This post may contain affiliate links. Read my full disclosure policy.
A delicious Tunisian-inspired Chicken Tagine (or sub chickpeas) with couscous, carrots, and flavorful Green Harissa Sauce. A one-pan meal that can be made in 45 minutes! Vegan and Gluten-free adaptable!
Here’s a very simple, yummy recipe for a Tunisian-style Tagine made with your choice of Chicken or Chickpeas, with couscous and super flavorful Green Harissa Sauce. It’s easily adaptable for vegans and gluten-free diets. On a map, Tunisia sits on the Mediterranean Sea, on the Northern tip of Africa, just east of Morocco and west of Egypt so it’s easy to see how the flavors and ingredients blur the lines of borders.
What I love about this Chicken Tagine
- Fast and easy! From start to finish this Chicken Tagine takes about 45 minutes – and it’s a true “one-pot meal”.
- It’s really adaptable! Make it vegan, make it gluten-free!
- It’s incredibly tasty! Warming spices of turmeric, cinnamon and coriander really elevate, along with the Green Harissa!
Once you get the hang of it, it’s easy to use it as a jumping-off point for other flavor combinations. Feel free to add roasted cauliflower or grilled veggies!
Full of earthy Middle Eastern flavor, it is easy to make, and it’s a new favorite around here. Make it with chicken, fish or lamb ….or keep it totally vegetarian by adding chickpeas or cauliflower. If you are not a couscous fan, another option is to use quinoa (see recipe notes).
The Green Harissa Sauce is really delicious and simple to make, just blend up the ingredients- which I do while this is baking in the oven. The leftover sauce is great spooned over wraps and pita sandwiches the next day.
The vegan version above is equally good!
Brian loves his with chicken so often I’ll just nestle the chicken on one side for him, and have chickpeas on my side. That way we are both happy. 🙂
The Green Harissa Sauce is ….to die for. I know you will love it and find a million uses for it. I love it swirled into soups- adds richness and brightness.
Enjoy this Chicken Tagine with couscous and Green Harissa Sauce…. make it your own and please share how you’ve adapted it below!
Chicken Tagine with Couscous
- Prep Time: 15 mins
- Cook Time: 35 mins
- Total Time: 50 mins
- Yield: 4-6 1x
- Category: Main, One pot meal, Chicken, Vegan
- Method: Baked
- Cuisine: Tunisian
A delicious Tunisian-inspired Tagine (with your choice of Chicken or chickpeas) Carrots, Couscous and flavorful Green Harissa Sauce. A one-pan meal that can be made in 45 minutes! Vegan and Gluten-free adaptable!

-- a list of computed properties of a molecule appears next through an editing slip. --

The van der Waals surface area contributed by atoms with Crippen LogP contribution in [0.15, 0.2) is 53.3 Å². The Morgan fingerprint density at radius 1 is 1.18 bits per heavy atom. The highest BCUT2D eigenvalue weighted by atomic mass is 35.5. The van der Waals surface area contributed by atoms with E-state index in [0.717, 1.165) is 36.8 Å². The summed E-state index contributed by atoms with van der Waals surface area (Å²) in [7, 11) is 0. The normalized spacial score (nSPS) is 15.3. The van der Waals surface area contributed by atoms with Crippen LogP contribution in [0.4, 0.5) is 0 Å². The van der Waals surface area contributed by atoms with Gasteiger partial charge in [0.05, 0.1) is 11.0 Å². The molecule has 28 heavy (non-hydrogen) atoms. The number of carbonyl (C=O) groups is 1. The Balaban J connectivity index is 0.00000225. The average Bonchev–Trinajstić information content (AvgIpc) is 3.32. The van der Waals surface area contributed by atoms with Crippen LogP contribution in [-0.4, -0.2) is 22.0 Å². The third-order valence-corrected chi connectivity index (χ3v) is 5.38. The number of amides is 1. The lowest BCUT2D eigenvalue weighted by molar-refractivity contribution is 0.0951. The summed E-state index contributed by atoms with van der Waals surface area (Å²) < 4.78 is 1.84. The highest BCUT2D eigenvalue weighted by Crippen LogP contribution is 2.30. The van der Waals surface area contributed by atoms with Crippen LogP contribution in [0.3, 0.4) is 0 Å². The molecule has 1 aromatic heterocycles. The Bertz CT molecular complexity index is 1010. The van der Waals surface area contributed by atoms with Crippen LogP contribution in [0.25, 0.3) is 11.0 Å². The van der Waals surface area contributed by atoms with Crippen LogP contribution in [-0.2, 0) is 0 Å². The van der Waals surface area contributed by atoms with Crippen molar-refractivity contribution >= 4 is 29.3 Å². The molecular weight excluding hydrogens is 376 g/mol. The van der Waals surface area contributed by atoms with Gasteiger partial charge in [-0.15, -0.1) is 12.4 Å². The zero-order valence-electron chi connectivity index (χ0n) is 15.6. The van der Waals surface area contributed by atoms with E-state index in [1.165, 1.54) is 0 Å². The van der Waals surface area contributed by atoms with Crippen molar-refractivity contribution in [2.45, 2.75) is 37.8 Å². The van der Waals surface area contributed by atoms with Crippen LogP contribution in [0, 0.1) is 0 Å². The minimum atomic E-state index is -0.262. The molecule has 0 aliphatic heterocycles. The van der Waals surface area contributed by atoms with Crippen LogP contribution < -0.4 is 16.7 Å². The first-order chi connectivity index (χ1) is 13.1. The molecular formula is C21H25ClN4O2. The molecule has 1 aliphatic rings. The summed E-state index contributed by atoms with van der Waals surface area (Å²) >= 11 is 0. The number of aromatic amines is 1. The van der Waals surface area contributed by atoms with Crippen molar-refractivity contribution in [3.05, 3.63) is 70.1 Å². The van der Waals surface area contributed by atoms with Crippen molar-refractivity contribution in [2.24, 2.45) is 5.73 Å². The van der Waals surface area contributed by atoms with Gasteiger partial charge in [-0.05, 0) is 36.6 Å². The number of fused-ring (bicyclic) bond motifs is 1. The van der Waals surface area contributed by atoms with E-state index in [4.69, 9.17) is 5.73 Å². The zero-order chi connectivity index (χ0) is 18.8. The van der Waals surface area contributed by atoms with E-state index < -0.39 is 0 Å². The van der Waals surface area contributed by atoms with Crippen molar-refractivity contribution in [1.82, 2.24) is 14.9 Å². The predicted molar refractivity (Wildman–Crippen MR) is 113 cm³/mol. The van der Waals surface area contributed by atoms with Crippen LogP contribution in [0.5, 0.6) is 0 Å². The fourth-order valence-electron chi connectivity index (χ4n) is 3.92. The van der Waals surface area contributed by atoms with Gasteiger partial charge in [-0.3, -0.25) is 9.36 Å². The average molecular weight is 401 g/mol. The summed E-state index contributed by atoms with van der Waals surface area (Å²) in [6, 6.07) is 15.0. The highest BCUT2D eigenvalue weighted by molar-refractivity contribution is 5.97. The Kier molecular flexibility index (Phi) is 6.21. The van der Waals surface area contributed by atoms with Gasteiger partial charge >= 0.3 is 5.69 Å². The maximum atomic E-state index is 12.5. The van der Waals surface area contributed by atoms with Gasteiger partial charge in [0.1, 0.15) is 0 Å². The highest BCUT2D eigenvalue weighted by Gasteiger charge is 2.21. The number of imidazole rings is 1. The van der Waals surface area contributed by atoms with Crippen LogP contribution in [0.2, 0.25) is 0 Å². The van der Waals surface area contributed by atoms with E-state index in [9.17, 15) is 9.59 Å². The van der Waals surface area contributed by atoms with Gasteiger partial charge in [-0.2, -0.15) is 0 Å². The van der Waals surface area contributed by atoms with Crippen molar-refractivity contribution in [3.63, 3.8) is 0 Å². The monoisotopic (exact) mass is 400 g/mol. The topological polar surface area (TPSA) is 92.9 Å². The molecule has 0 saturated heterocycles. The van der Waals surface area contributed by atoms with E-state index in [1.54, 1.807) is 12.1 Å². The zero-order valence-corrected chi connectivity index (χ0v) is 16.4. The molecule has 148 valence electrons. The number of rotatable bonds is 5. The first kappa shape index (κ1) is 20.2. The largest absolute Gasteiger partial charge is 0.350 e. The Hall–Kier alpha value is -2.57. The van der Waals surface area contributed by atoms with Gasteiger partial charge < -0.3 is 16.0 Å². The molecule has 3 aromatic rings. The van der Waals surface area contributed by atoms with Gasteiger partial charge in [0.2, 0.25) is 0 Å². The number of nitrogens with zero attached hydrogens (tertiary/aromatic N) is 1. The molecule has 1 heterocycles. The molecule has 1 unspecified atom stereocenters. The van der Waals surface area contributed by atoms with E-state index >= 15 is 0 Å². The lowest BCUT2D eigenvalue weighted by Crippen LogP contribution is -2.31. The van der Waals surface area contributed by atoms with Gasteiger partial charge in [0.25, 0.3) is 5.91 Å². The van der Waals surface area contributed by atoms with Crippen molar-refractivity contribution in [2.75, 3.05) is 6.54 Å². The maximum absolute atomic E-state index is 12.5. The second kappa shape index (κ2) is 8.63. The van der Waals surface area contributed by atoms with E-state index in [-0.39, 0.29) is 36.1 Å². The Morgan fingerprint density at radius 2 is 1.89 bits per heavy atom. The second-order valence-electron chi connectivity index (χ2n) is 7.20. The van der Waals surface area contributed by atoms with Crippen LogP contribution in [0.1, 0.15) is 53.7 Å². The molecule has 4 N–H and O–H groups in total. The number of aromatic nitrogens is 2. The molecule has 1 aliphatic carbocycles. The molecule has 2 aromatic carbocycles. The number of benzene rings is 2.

- 1 1/2 lbs boneless chicken thigh meat (or substitute 3 cups cooked garbanzos, 2 cans drained, or a combination of both. Vegetarians could also add cauliflower.)
- 2 tablespoons olive oil
- Generous pinch salt and chili powder
- 3 medium carrots
- 1 large onion
- 1 tablespoon fresh ginger-minced
- 5 garlic cloves- rough chopped
- 1 teaspoon cumin
- 1 teaspoon coriander
- 1/2 teaspoon ground turmeric
- 3/4 teaspoon cinnamon
- 1/2 teaspoon caraway seeds, optional but very tasty
- 1 teaspoon salt
- 1 teaspoon sugar
- 1 can diced tomatoes ( fire-roasted if possible)
- 1/4 cup dried apricots, diced (or sub raisins)
- 1 1/2 cups water
- 1 1/2 cups couscous ( or sub 1 cup quinoa- see notes )
GREEN HARISSA SAUCE
- 1 cup plain yogurt (don’t use zero fat, or if you do, add a tablespoon or two of olive oil) or sub vegan yogurt ( like coconut yogurt)
- 1/2–1 bunch Italian parsley, small stems OK ( or substitute cilantro)
- 1–2 garlic cloves
- 1/2 to 1 whole jalapeño
- 1/2 teaspoon smoked paprika
- 1 teaspoon coriander (or cumin)
- 1/2 teaspoon salt
Optional garnish: fresh mint leaves, toasted slivered almonds or pine nuts
- Preheat oven to 400F
- Cut chicken into bigger bite-sized pieces, 1-2 inches, and generously salt and pepper and sprinkle with chili powder (If using chickpeas, see notes).
- In a large heavy-bottom, ovenproof skillet or dutch oven heat the oil over medium-high heat. Sear chicken a few minutes on each side, until golden brown, turning the heat down to medium if necessary.
- While chicken is searing, prep the veggies.
- Slice the carrots at diagonal ⅓ inch thick. Slice the onions into rings ⅓ inch think, then cut into half-moons. Rough chop the garlic, and finely mince the ginger. Chop the apricots.
- When the chicken is golden, remove it from the pan, and set it aside on a plate (it will finish cooking in the oven).
- Add the onions and carrots to the same pan (adding a tad more oil if need be) and cook over medium heat for 5-7 minutes, until onions become tender and fragrant.
- Make a well in the center of the pan, add the garlic and ginger, sauté for 1-2 minutes. Add the spices, and sauté for one minute to bring out their flavor. Add the salt, sugar, undrained tomatoes, dried apricots and water.
- Bring to a simmer and stir a bit, scraping up any browned bits. Once it’s simmering, stir in the couscous. Nestle in the chicken cover and place in the oven for 15-20 minutes.
- While it’s baking, make the Green Harissa Yogurt Sauce: Place the parsley or cilantro, garlic and jalapeño in a food processor and pulse (or finely chop) then place in a bowl. Stir in yogurt spices & salt.
- After 15 minutes, pull the pan from the oven. If you want the chicken to darken up a bit, broil for a minute or two. Scatter with the mint leaves, slivered almonds and serve with Green Harissa Yogurt Sauce.
- NOTES: If subbing chickpeas, drain them first. For the fastest preparation, place them directly over the couscous to heat in the oven, sprinkle with a little salt. OR for added flavor, give chickpeas a quick fry: drain, pat dry and sauté with olive oil for 3-4 minutes, then sprinkle with salt, pepper and a little chili powder or cumin, sautéing for just another minute. To keep them crispy, add them to the couscous after it comes out of the oven. Another option is to add cauliflower, same preparation.
- If subbing quinoa: Add 1 cup rinsed quinoa and 1 ¾ Cups water. Extend cooking time by 10-15 minutes.
- Serving Size:
- Calories: 499
- Sugar: 11.9 g
- Sodium: 819.5 mg
- Fat: 11 g
- Saturated Fat: 2.6 g
- Carbohydrates: 61.6 g
- Fiber: 6.9 g
- Protein: 39 g
- Cholesterol: 88.9 mg
Keywords: tagine, chicken tagine tagine recipe, moroccan chicken, moroccan chickpeas, tunisian chicken, Tunisian recipes, cous cous, cous cous recipes
What size can of tomatoes? I used 14oz and the dish turned out a bit dry so wondered if I should have used 28oz? The green harissa saved it, though! Love your recipes and site!